he uses it as the Mosaic law.
4. I know--Greek, "I have knowledge of (perfect)
Him." Compare with this verse
5. Not merely repeating the proposition,
or asserting the merely opposite alternative to
but expanding the "know Him" of
into "in Him, verily (not as a matter of vain boasting) is the love of
(that is towards) God perfected," and "we are in Him." Love here
answers to knowledge in
In proportion as we love God, in that same proportion we know
Him, and vice versa, until our love and knowledge shall attain
their full maturity of perfection.
his word--His word is one (see on
and comprises His "commandments," which are many
hereby--in our progressing towards this ideal of perfected love
and obedience. There is a gradation:
"we are in Him";
"abideth in Him"; respectively, knowledge, fellowship,
abiding constancy. [BENGEL].
6. abideth--implying a condition lasting, without intermission,
and without end.
He that saith . . . ought--so that his deeds may be
consistent with his words.
even as he--Believers readily supply the name, their hearts
being full of Him (compare
"Even as He walked" when on earth, especially in respect to
love. John delights in referring to Christ as the model man,
with the words, "Even as He," &c. "It is not Christ's walking on the
sea, but His ordinary walk, that we are called on to imitate" [LUTHER].
7. Brethren--The oldest manuscripts and versions read instead,
"Beloved," appropriate to the subject here, love.
no new commandment--namely, love, the main principle of
walking as Christ walked
and that commandment, of which one exemplification is presently given,
1Jo 2:9, 10,
the love of brethren.
ye had from the beginning--from the time that ye first heard the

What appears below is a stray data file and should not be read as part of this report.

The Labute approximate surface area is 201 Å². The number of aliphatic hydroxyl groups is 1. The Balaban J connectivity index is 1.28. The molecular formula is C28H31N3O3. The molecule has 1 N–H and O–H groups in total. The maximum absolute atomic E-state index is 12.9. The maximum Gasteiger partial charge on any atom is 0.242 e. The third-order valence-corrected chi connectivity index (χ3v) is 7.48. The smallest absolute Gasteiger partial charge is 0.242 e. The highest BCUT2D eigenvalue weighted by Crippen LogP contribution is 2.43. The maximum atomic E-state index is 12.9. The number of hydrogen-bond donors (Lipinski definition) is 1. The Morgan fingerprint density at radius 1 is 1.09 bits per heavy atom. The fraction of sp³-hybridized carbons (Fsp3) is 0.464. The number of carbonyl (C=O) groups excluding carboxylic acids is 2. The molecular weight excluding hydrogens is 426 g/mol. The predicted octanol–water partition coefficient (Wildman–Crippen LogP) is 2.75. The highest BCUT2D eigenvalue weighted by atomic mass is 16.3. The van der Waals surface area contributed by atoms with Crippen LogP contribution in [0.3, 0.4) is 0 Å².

Gospel word preached.
8. a new commandment--It was "old," in that Christians as
such had heard it from the first; but "new" (Greek,
"kaine," not "nea": new and different from the
old legal precept) in that it was first clearly
promulgated with Christianity; though the inner spirit of the
law was love even to enemies, yet it was enveloped in some
bitter precepts which caused it to be temporarily almost unrecognized,
till the Gospel came. Christianity first put love to brethren on
the new and highest MOTIVE, instinctive
love to Him who first loved us, constraining us to love all, even
enemies, thereby walking in the steps of Him who loved us when enemies.
So Jesus calls it "new,"
Joh 13:34, 35,
"Love one another as I have loved you" (the new motive);
which thing is true in him and in you--"In Christ all
things are always true, and were so from the beginning; but in
Christ and in us conjointly the commandment [the love of
brethren] is then true when we acknowledge the truth which is
in Him, and have the same flourishing in us" [BENGEL]. ALFORD explains, "Which
thing (the fact that the commandment is a new one) is true in
Him and in you because the darkness is passing away, and the
true light is now shining; that is, the commandment is a new
one, and this is true both in the case of Christ and in the case of
you; because in you the darkness is passing away, and in
Him the true light is shining; therefore, on both accounts, the
command is a new one: new as regards you, because you are newly
come from darkness into light; new as regards Him, because He uttered
it when He came into the world to lighten every man, and began that
shining which even now continues." I prefer, as BENGEL, to explain, The new commandment finds its
truth in its practical realization in the walk of
Christians in union with Christ. Compare the use of "verily,"
The repetition of "in" before "you," "in Him and in you," not "in Him
and you" implies that the love commandment finds its realization
separately: first it did so "in Him," and then it does so
"in us," in so far as we now "also walk even as He walked"; and yet it
finds its realization also conjointly, by the two being united
in one sentence, even as it is by virtue of the love commandment having
been first fulfilled in Him, that it is also now fulfilled in
us, through His Spirit in us: compare a similar case,
"My Father and your Father"; by virtue of His being
"My Father," He is also your Father.
darkness is past--rather, as in
"is passing away." It shall not be wholly "past" until "the Sun of
righteousness" shall arise visibly; "the light is now shining"
already, though but partially until the day bursts forth.
9-11. There is no mean between light and darkness, love
and hatred, life and death, God and the world:
wherever spiritual life is, however weak, there darkness
and death no longer reign, and love supplants
holds good: wherever life is not, there death, darkness,
the flesh, the world, and hatred, however glossed over
and hidden from man's observa